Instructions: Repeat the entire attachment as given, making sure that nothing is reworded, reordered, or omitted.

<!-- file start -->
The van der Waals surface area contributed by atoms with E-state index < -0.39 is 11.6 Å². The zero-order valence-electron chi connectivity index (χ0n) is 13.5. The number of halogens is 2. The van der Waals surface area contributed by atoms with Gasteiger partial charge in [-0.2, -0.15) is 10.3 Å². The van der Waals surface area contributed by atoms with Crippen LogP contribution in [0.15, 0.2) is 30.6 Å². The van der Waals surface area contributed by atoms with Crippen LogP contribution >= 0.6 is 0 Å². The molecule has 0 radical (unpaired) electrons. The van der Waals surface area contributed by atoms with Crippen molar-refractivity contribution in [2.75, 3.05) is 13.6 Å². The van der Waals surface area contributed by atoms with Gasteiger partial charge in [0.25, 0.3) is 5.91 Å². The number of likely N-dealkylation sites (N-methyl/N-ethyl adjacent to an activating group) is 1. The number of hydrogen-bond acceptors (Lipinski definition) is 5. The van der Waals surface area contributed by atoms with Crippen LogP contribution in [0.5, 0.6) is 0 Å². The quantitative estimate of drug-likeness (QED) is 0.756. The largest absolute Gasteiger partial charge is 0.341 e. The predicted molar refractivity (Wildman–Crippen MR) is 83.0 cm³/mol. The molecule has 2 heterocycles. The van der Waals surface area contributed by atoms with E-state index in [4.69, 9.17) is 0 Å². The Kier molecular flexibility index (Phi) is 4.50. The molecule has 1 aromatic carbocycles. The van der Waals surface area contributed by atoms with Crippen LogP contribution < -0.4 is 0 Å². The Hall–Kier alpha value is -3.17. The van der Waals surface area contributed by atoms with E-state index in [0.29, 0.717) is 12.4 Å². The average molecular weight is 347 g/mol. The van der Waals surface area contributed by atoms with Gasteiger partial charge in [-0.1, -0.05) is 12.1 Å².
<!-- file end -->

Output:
The van der Waals surface area contributed by atoms with E-state index < -0.39 is 11.6 Å². The zero-order valence-electron chi connectivity index (χ0n) is 13.5. The number of halogens is 2. The van der Waals surface area contributed by atoms with Gasteiger partial charge in [-0.2, -0.15) is 10.3 Å². The van der Waals surface area contributed by atoms with Crippen LogP contribution in [0.15, 0.2) is 30.6 Å². The van der Waals surface area contributed by atoms with Crippen LogP contribution >= 0.6 is 0 Å². The molecule has 0 radical (unpaired) electrons. The van der Waals surface area contributed by atoms with Crippen molar-refractivity contribution in [2.75, 3.05) is 13.6 Å². The van der Waals surface area contributed by atoms with Gasteiger partial charge in [0.25, 0.3) is 5.91 Å². The number of likely N-dealkylation sites (N-methyl/N-ethyl adjacent to an activating group) is 1. The number of hydrogen-bond acceptors (Lipinski definition) is 5. The van der Waals surface area contributed by atoms with Crippen LogP contribution in [0.5, 0.6) is 0 Å². The quantitative estimate of drug-likeness (QED) is 0.756. The largest absolute Gasteiger partial charge is 0.341 e. The predicted molar refractivity (Wildman–Crippen MR) is 83.0 cm³/mol. The molecule has 2 heterocycles. The van der Waals surface area contributed by atoms with E-state index in [4.69, 9.17) is 0 Å². The Kier molecular flexibility index (Phi) is 4.50. The molecule has 1 aromatic carbocycles. The van der Waals surface area contributed by atoms with Crippen LogP contribution < -0.4 is 0 Å². The Hall–Kier alpha value is -3.17. The van der Waals surface area contributed by atoms with E-state index in [0.29, 0.717) is 12.4 Å². The average molecular weight is 347 g/mol. The van der Waals surface area contributed by atoms with Gasteiger partial charge in [-0.1, -0.05) is 12.1 Å².